I could hardly believe he was in the room with us since we just didn’t usually get that lucky. He stayed with us for a full 48 hours. During that time we tried our best to get him to feed in any way that would be easiest for him. There was an incredibly sweet lactation consultant and OT specialist in our room at every feed helping coax him along and sharing invaluable information as we tried to get him to take the calories he needed. Unfortunately he just wasn’t ready to do it on his? own.
I was in my room alone on the second day of his birth when I saw two black shiny shoes appear beneath the curtain to enter my room. My heart sunk as I knew immediately that it was the sweet NICU doctor coming to relay the bad news that he would need to be admitted.
he had several feeds back to back where he didn’t take more than 5mls so it had gotten to a point where we knew he needed a feeding tube to help him. He explained that trying any longer would just set him back more since he was getting dehydrated and more exhausted at this point.
He said I could hold him a bit longer before we had to take him back. Devin had been out getting some food when he walked back into the room to me sobbing holding on to that little boy as tight as I could. Together we wheeled his little isolate back to the NICU an all too familiar place for us and watched as the nurses with their bright and sweet spirits got him all admitted and placed his tube. It was sad and hard. Our other 3 babies who had been in the NICU had all been admitted while I was in recovery. It was almost harder having to let go after having him with me entirely for 48 hours, and also having to see his initial discomfort of the feeding tube down his nose.
We went back to our room empty handed deflated and exhausted.
Then began what I can only describe as the NICU routine. You pump, you eat, you take a nap and then you run down the milk to the NICU and try as you might to feed your baby. Each feed you execute with baited breath hoping that this is the time he drinks his whole bottle or even better nurses!! After a day sometimes two he finally masters his bottle only to have his feed increased and have to try and master even more. This goes on with so many ups and downs. Some feeds he is too exhausted to even take an oz. and then 4 hours later he slams the whole thing. It’s an emotional roller coaster.
I was in our church’s mothers lounge just a week ago with my now 6 week old baby and there were two brand new mothers in there too nursing their babies. They were talking about how sad it was that their babies had to have their little heels pricked to do their genetic screening. I sat there in silence thinking back on weeks before of Hudson’s tiny little heels covered in little cuts from having his blood drawn over and over during his stay. What do you say to a mother who has never had this experience and one prick seems like the end of the world?.. you say nothing.. you sit there and recount every blood draw, every blood sugar test, every billirubin test, and are just so so glad that its over thankful that a dozen heel pricks was all it took to bring your baby home and nothing more.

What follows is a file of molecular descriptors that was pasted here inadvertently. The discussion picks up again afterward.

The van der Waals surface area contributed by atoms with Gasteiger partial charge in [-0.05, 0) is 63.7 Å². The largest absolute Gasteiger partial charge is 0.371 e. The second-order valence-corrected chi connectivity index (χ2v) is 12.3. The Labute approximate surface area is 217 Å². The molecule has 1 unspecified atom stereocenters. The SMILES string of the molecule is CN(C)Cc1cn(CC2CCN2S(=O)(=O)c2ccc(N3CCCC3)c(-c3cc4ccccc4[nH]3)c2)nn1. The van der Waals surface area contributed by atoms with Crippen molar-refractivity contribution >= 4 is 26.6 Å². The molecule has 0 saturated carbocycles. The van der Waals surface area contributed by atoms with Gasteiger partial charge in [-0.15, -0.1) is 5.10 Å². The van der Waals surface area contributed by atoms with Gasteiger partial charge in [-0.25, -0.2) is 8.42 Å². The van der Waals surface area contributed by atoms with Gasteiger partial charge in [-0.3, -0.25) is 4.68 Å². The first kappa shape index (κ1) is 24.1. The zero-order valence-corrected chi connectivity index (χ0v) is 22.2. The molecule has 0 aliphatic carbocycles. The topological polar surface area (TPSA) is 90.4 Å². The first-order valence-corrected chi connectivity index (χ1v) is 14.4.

Hudson stayed 9 days total at the hospital and when we got the news on day 8 that he would be discharged on day 9 we held our breaths not believing it would really happen. We went home to our kids the night before where my Mom and brother had been staying holding down the fort and didn’t even mention it to them because we were afraid if we uttered the words allowed we would show up to the NICU the next morning and it wouldn’t happen.
I hardly slept the night before so anxious to be let down, but the moment we walked into Hudson room the next morning in the NICU the nurse smiled wide and said “this boy is going home” within an hour we were loaded in the car and driving down the road.
Its the strangest thing to be in a moving loud vehicle after leaving the NICU. The NICU is almost like a sacred place, it is so quite, the lights are dim and the only sounds are soft baby cries and monitors beeping. You feel like you are violating every rule the minuet you walk your baby out into the real world and every day things seem so harsh and disruptive.
The best moment was walking in the door and the surprise on everyone’s faces!! We surprised the pants off them and it was worth keeping it to ourselves to see their reactions!
Hudson is now 7 weeks old. We love him so so dearly and we are so grateful to have him home and healthy. Our lives are forever changed.